1. 2011-10-13 20:27  
Pathetic
Why is there this need to have a parade like they do in the USA or the west ??

This is Asia and we ought to have our own way to express and not follow some cliche and shameless parades that usually end in some sex orgy.

Rise up Asia and not ape the West and they ways !
2. 2011-10-13 21:21  
@1...if you read the article you will see that there is no parade, as demonstrations are not allowed in China.
3. 2011-10-13 21:44  
oh dear, madeasia- sour grapes?
you are expressing yourself as you wish, nobody stopping you, so why take offence when none is directed at you?
Anybody holding a gun to your forcing you into a ''shameless parade'' that ends up in a ''sex orgy''? I don't think so.
What people choose to do in their free time, provided it's consensual and doesn't cause you any harm really isn't any of your business.
Evidently what you assume is far from the truth, clearly you've never been to any pride events at all, obviously your perspective would change if you went to one.
Our minds are like parachutes- they only work when they are open.
Or maybe we could take the example of Iran, a country which claims to have no homosexuals- those that get discovered are silenced or executed.
4. 2011-10-13 22:06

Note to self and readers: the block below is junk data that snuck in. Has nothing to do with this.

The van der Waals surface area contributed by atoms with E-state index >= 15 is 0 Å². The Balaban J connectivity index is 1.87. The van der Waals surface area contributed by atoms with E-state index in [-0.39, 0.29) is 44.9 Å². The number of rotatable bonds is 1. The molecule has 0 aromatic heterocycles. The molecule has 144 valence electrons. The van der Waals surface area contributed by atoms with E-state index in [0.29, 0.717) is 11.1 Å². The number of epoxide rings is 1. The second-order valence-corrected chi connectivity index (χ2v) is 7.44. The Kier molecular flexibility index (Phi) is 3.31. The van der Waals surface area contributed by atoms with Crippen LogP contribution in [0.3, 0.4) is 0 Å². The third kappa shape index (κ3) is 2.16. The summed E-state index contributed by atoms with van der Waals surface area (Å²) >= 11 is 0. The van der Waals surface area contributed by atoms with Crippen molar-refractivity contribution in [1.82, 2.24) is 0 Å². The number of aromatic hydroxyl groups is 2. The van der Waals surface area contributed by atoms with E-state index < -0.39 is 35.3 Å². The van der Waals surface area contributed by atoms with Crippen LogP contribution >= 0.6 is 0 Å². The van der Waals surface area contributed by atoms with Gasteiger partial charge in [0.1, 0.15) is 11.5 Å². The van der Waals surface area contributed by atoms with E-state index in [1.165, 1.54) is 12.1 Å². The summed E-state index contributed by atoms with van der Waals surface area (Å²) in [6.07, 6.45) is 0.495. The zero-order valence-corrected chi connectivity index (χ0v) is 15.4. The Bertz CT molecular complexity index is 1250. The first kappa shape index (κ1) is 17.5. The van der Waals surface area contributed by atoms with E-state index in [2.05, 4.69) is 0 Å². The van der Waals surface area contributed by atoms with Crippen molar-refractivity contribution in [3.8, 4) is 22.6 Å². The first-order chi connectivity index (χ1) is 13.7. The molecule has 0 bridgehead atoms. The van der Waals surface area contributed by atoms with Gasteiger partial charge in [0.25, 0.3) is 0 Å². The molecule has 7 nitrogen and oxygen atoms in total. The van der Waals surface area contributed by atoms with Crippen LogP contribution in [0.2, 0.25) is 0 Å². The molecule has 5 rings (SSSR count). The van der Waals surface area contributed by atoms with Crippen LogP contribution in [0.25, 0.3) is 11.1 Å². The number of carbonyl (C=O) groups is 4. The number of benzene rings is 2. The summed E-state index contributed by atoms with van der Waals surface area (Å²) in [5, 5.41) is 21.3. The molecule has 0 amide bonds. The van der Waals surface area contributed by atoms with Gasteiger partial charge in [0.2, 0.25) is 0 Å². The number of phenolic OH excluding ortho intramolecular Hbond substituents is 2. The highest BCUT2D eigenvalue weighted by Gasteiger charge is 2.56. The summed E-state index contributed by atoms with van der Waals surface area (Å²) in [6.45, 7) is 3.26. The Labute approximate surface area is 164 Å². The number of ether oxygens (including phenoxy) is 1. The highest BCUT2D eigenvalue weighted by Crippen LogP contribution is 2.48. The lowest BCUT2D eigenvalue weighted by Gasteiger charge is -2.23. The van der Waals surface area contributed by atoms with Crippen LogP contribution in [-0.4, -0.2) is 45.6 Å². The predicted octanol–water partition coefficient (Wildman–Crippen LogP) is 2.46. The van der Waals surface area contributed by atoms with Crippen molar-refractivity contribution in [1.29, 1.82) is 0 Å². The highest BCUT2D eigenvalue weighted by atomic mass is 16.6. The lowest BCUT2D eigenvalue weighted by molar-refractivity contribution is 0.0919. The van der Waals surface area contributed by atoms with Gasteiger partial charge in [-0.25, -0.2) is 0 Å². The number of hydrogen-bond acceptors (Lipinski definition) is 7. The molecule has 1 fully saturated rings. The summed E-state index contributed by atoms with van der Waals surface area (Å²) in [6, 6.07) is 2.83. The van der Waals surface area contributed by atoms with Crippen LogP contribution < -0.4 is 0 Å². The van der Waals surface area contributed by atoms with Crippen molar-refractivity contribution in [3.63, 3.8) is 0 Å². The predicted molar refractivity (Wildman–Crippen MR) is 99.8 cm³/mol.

Best wishes. Do as you like Shanghai, you know best.

Comment: I am really appalled/sickened by the "racist" comments often now posted on Fridae, such as in number one comment, last sentence.

"Rise up Asia and not ape the West and they ways !"

do we really need to add "inter gay-lesbian" racism now to the world wide struggle for civil rights and equality?

Or in other comments, do we want Fridae to censor articles too?
5. 2011-10-13 22:16  
Dear MichaelAsia-
I agree with you, the last sentence in comment 1 reveals that it was expressed without thinking, merely projecting self hatred, denial, and lack of self acceptance onto others, somewhat irresponsible, quite sad.
No Hell more agonising than an undisciplined mind, no Heaven more pure or serene than a disciplined mind.
Call it racism, homophobia, heterophobia, sexism, misogyny, misanthropy, all comes from the same source- IGNORANCE.
Unnecessary to ''fight fire with fire'', as an eye for an eye will leave the world blind.
Always better to investigate further, go beyond our assumptions, the discoveries we make can only be described as liberating as well as Enlightening, my work is teaching, so I try my best to inspire this in my students, fills me with joy to see the ''light switched on'' instead of them bemoaning the darkness.
Don't be frightened- GET ENLIGHTENED!
May everyone be free from all suffering and its causes - IGNORANCE
May everyone have Happiness and its causes- WISDOM
Comment #6 was deleted by its author on 2011-10-13 22:43
7. 2011-10-13 22:54  
Errrmmmm....stop those personal attacks .

And get real with all the "isms" ...solve the problems in your own countries.

Iran ...the latest buzz words from the " international community " ..I suppose you all want to bomb it ...and make it like " democratic" Iraq !

Stop preaching your values and your ways ...solve your own problems in your own country .Asia know what it's own destiny without pride marches....